Mansoor Banday1, Sehrish Rauof2

1Department of General Surgery, Esi Postgraduate Institute of Medical Sciences and Research and Hospital, Basaidarapur, New Delhi, India
2Department of Nephrology, Government Medical College, Srinagar, India


Objective: Cocoon abdomen or sclerosing encapsulating peritonitis is a rare condition characterized by bowel entrapment in a cocoon-like membrane. Primary and secondary types have been described. Most patients present acutely with intestinal obstruction or peritonitis but history of long standing chronic symptoms may be present. The condition is usually not detected on imaging, and diagnosis at laparotomy is common. Surgical treatment includes excision of the membrane with adhesiolysis.

Material and Methods: A 5-year study of the patients operated for cocoon abdomen in our hospital was conducted. Analysis of patient symptoms, imaging findings, intra-operative findings and histopathology was carried out.

Results: Five males and three females were included into the study. Mean age was 29.6 years. Five patients presented with acute intestinal obstruction and three patients with perforation peritonitis. Laparotomy was performed in all cases. Successful excision of the membrane was done in all patients of obstruction while membrane excision could only be done in one patient of peritonitis. Histopathology revealed tuberculosis in six patients, one patient was already on anti-tubercular treatment and one patient had carcinoma. There was one mortality.

Conclusion: Cocoon abdomen is a rare condition. Tuberculosis should always be considered as a cause in endemic areas. Surgery is the preferred treatment and involves excision of the membrane but can be difficult in patients with superadded peritonitis or malignancy.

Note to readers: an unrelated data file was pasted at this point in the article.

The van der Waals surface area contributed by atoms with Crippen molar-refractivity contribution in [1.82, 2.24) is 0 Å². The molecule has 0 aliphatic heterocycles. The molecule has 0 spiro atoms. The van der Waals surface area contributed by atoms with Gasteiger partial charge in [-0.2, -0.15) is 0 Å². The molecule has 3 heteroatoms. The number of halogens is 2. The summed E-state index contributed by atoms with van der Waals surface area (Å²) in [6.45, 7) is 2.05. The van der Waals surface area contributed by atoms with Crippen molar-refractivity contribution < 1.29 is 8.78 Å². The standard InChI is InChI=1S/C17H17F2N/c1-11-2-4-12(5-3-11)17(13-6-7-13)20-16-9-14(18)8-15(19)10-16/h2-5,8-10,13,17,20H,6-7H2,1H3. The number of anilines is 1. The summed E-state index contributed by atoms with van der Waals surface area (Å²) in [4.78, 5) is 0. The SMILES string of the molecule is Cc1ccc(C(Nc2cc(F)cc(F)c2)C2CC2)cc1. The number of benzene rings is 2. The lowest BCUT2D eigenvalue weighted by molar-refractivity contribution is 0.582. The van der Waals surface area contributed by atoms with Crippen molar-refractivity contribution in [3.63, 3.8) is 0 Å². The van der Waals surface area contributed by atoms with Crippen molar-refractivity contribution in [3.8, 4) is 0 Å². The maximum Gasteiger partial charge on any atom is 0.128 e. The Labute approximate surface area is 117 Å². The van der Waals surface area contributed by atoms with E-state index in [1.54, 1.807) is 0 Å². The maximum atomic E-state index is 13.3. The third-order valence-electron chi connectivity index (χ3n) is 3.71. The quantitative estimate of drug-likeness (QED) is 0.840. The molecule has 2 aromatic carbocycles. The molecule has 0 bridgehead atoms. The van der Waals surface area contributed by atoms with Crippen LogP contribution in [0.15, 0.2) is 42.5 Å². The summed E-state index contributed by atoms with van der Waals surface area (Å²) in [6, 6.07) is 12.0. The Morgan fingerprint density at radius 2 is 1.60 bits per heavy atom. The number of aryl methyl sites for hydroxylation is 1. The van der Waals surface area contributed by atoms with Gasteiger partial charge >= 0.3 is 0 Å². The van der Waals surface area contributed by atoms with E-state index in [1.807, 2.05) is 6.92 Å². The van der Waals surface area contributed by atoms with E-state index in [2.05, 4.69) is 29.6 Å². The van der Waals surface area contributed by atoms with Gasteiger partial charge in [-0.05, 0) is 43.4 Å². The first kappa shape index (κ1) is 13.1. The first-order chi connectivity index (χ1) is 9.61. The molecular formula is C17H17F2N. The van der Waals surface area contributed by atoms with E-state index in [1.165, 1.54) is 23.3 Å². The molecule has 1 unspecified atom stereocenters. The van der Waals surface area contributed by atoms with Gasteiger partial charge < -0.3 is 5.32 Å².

Keywords: Cocoon abdomen, perforation peritonitis, sclerosing encapsulating peritonitis, tuberculosis, cocoon carcinomata

Cite this article as: Banday M, Rauof S. Secondary encapsulating peritonitis: a study of cases over five years. Turk J Surg 2019; 35 (3): 171-177.


Ethics Committee Approval

Ethics committee approval was not needed as all patients presented with acute abdomen and needed surgical intervention.

Peer Review

Externally peer-reviewed.

Author Contributions

Consept - M.B.; Design - M.B.; Supervision - S.R.; Resource - M.B.; Materials - S.R.; Data Collection and/or Processing - M.B.; Analysis and Interpretation - M.B.; Literature Search - S.R.; Writing Manuscript - M.B., S.R.; Critical Reviews - M.B., S.R.

Conflict of Interest

The authors have no conflicts of interest to declare.

Financial Disclosure

The authors declared that this study has received no financial support.